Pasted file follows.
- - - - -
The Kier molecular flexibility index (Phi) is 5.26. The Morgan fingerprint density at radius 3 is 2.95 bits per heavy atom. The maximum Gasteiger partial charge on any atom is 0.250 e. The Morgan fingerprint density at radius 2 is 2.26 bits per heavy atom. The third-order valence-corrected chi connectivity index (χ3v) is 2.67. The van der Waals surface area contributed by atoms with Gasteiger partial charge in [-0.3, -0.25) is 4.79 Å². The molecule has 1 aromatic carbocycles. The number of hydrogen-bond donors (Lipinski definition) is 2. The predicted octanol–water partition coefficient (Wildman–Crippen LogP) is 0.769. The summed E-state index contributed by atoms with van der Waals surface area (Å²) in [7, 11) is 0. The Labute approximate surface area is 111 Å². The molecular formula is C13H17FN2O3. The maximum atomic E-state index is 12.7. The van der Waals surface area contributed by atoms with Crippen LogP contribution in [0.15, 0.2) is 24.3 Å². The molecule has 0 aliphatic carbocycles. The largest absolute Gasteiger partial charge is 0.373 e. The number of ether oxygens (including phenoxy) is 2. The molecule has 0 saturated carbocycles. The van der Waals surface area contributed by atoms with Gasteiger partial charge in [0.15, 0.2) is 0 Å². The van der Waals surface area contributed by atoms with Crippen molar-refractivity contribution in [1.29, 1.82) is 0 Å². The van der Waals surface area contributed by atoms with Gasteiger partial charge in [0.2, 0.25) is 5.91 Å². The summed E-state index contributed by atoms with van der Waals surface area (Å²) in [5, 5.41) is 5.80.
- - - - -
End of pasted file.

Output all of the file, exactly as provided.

The Kier molecular flexibility index (Phi) is 5.26. The Morgan fingerprint density at radius 3 is 2.95 bits per heavy atom. The maximum Gasteiger partial charge on any atom is 0.250 e. The Morgan fingerprint density at radius 2 is 2.26 bits per heavy atom. The third-order valence-corrected chi connectivity index (χ3v) is 2.67. The van der Waals surface area contributed by atoms with Gasteiger partial charge in [-0.3, -0.25) is 4.79 Å². The molecule has 1 aromatic carbocycles. The number of hydrogen-bond donors (Lipinski definition) is 2. The predicted octanol–water partition coefficient (Wildman–Crippen LogP) is 0.769. The summed E-state index contributed by atoms with van der Waals surface area (Å²) in [7, 11) is 0. The Labute approximate surface area is 111 Å². The molecular formula is C13H17FN2O3. The maximum atomic E-state index is 12.7. The van der Waals surface area contributed by atoms with Crippen LogP contribution in [0.15, 0.2) is 24.3 Å². The molecule has 0 aliphatic carbocycles. The largest absolute Gasteiger partial charge is 0.373 e. The number of ether oxygens (including phenoxy) is 2. The molecule has 0 saturated carbocycles. The van der Waals surface area contributed by atoms with Gasteiger partial charge in [0.15, 0.2) is 0 Å². The van der Waals surface area contributed by atoms with Crippen molar-refractivity contribution in [1.29, 1.82) is 0 Å². The van der Waals surface area contributed by atoms with Gasteiger partial charge in [0.2, 0.25) is 5.91 Å². The summed E-state index contributed by atoms with van der Waals surface area (Å²) in [5, 5.41) is 5.80.